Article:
“Capricorn” was one of those new numbers that felt more dynamic in the flesh; it’s on the band’s mellower, even more countrified side, but the guitar squalls that are kind of buried in the mix in the studio version made it feel rougher and noisier live. But “Connect” — introduced by Koenig as a real “keyboard workout,” like the pianist in tow had his work cut out for him — is one of the year’s most exciting tracks in any incarnation, an exercise in melodious hyperspeed that can’t help but put a smile on faces with its inventiveness and, yes, audaciousness of tempo.

Some of the group’s seminal tracks felt quaint now in the context of the more expansive newer stuff, like “Cape Cod Kwassa Kwassa,” from a period when being audacious meant playing in a style meant to feel like it was taking place under African skies. But some of the chestnuts really blossomed to life with this version of the band. “Sunflower,” in particular, was a gas, alternating quick sax and fiddle riffs, then combining those two instruments in riffage alongside the guitar, like the art-rock equivalent of a Southern rock band doing a three-guitar attack.

The rarity most delighting some hardcore fans was “Jonathan Low,” “one of our least-known songs,” probably brought out for this occasion specifically because of its origin point: it was written and recorded for the “Twilight: Eclipse” movie. “We should play that one more often,” Koenig conceded, sounding surprised after sticking the landing. “That’s a good song… Shout-out to Robert Pattinson and the whole gang,” he joked. (Earlier he made it clear they never saw the film.)

The first-half highlight was “Flower Moon,” also clearly given a special place in the spotlight because of its appropriate title, written into the setlist to be the song that would precede the moony intermission no matter what time the show got underway. It was funky and fusion-y, with solos for bass, sax and what sounded like a vintage Synclavier. If they had just kept that eight-minute jam going all the way into and through the peak darkness, it would have been a real moment. It still was, even with the sun still out.

In the second half, guests included Thomas Mars of Phoenix, joining Koenig for a first-time performance of their prior studio collaboration “Tonight,” and Dave 1 from Chromeo then guesting for “Needy Girl” — followed by those two French speakers leading the audience in a French version of “Happy Birthday to You,” in honor of this coincidentally being Koenig’s 40th birthday.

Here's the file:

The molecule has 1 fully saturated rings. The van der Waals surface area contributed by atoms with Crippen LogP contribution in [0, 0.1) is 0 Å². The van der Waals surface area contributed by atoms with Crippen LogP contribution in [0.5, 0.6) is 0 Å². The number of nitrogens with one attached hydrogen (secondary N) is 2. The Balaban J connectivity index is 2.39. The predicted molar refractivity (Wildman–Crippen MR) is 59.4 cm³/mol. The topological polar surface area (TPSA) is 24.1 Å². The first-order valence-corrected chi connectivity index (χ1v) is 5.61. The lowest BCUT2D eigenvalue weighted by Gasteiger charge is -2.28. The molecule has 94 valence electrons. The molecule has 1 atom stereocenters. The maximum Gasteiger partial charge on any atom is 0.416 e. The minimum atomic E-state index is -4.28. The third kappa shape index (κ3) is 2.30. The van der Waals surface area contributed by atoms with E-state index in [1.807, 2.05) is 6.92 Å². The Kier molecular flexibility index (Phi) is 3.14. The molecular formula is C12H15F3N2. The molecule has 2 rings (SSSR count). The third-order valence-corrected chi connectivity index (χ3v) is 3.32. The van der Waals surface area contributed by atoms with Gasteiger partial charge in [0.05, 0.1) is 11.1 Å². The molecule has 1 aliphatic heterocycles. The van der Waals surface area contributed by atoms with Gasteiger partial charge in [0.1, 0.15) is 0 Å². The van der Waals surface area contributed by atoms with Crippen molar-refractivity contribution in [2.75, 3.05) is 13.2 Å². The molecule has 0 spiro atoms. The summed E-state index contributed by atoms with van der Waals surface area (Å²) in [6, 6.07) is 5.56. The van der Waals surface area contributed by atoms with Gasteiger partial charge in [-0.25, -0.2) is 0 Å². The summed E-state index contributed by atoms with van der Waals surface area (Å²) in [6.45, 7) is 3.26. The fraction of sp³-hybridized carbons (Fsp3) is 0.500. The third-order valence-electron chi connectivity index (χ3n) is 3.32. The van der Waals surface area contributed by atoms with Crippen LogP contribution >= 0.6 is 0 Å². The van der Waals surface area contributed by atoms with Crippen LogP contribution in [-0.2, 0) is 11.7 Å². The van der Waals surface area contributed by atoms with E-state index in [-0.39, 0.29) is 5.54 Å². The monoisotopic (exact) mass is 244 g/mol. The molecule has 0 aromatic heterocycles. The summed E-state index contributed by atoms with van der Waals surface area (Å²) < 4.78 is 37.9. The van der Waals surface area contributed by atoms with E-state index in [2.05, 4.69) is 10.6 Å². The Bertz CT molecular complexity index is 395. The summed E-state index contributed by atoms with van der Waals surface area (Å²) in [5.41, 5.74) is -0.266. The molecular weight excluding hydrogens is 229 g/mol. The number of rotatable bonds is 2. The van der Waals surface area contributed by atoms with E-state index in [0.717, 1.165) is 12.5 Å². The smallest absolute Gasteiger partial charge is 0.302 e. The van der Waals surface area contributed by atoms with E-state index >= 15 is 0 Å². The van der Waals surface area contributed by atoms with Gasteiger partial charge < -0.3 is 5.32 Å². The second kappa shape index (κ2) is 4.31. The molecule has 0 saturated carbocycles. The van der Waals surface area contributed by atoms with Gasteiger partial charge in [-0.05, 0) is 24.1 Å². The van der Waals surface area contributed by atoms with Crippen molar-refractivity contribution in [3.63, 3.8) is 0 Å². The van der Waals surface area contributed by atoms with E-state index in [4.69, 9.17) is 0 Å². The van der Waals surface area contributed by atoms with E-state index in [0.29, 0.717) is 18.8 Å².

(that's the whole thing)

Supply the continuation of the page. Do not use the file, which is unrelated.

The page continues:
Vampire Weekend’s singer Ezra Koenig performs during a concert at the Moody Amphitheater while a total solar eclipse progresses across North America, in Austin, Texas, on April 8, 2024. This year’s path of totality is 115 miles (185 kilometers) wide and home to nearly 32 million Americans, with an additional 150 million living less than 200 miles from the strip. The next total solar eclipse that can be seen from a large part of North America won’t come around until 2044. (Photo by Suzanne CORDEIRO / AFP) (Photo by SUZANNE CORDEIRO/AFP via Getty Images)
AFP via Getty Images

Much later in the show, the penultimate number but true climax was a medley Koenig said they’d never attempted before, dubbed “Cocaine Cowboys” in whole, and consisting in part over the course of 10 minutes of their own “Married in a Gold Rush,” the Gatlin Brothers’ “All the Gold in California,” Gram Parsons’ “Sin City” and a Grateful Dead-derived folk traditional. It bordered on excess, but being this being Koenig’s birthday and the rapture possibly about to occur, this must’ve seemed as good a day to go overboard as any.

The band didn’t bring in any special production design to enhance the experience, beyond a backdrop portraying an eclipse in all its phases, from beginning to end. But the two drummers did arrive equipped with complementary bass drum heads, each depicting Méliès-like faces of the sun and the moon. “See our custom drumheads?” Koenig asked. “I think (the artist) got the expressions just right. The sun looks pissed, but he’s about to laugh.”

The audience might have known how the sun felt… maybe a little pissy about missing out on all that bespoke merch, but all is forgiven when performances as awe-inspiring as “Sunflower” and “Flower Moon” are involved. Being in the path of totality, and in the path of total virtuosity: they’re both rare enough things.

AUSTIN, TEXAS – APRIL 08: People view the solar eclipse during Vampire Weekend’s Total Solar Eclipse Show at Moody Amphitheater at Waterloo Park on April 08, 2024 in Austin, Texas. (Photo by Hubert Vestil/Getty Images)